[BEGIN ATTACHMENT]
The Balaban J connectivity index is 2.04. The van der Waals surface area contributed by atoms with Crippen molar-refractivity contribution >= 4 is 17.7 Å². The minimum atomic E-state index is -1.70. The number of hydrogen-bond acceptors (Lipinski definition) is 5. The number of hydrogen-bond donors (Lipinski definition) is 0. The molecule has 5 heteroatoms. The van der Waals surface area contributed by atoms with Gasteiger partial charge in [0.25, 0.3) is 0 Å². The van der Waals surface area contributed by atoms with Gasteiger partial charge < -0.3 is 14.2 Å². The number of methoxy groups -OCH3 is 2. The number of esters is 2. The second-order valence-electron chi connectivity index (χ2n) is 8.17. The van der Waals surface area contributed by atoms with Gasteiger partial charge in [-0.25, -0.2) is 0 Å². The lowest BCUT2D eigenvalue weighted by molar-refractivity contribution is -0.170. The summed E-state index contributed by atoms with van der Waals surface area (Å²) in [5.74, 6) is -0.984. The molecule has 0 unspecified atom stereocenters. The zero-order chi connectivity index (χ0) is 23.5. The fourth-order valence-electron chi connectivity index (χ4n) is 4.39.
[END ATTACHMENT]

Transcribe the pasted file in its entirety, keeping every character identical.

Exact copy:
The Balaban J connectivity index is 2.04. The van der Waals surface area contributed by atoms with Crippen molar-refractivity contribution >= 4 is 17.7 Å². The minimum atomic E-state index is -1.70. The number of hydrogen-bond acceptors (Lipinski definition) is 5. The number of hydrogen-bond donors (Lipinski definition) is 0. The molecule has 5 heteroatoms. The van der Waals surface area contributed by atoms with Gasteiger partial charge in [0.25, 0.3) is 0 Å². The van der Waals surface area contributed by atoms with Gasteiger partial charge < -0.3 is 14.2 Å². The number of methoxy groups -OCH3 is 2. The number of esters is 2. The second-order valence-electron chi connectivity index (χ2n) is 8.17. The van der Waals surface area contributed by atoms with Gasteiger partial charge in [-0.25, -0.2) is 0 Å². The lowest BCUT2D eigenvalue weighted by molar-refractivity contribution is -0.170. The summed E-state index contributed by atoms with van der Waals surface area (Å²) in [5.74, 6) is -0.984. The molecule has 0 unspecified atom stereocenters. The zero-order chi connectivity index (χ0) is 23.5. The fourth-order valence-electron chi connectivity index (χ4n) is 4.39.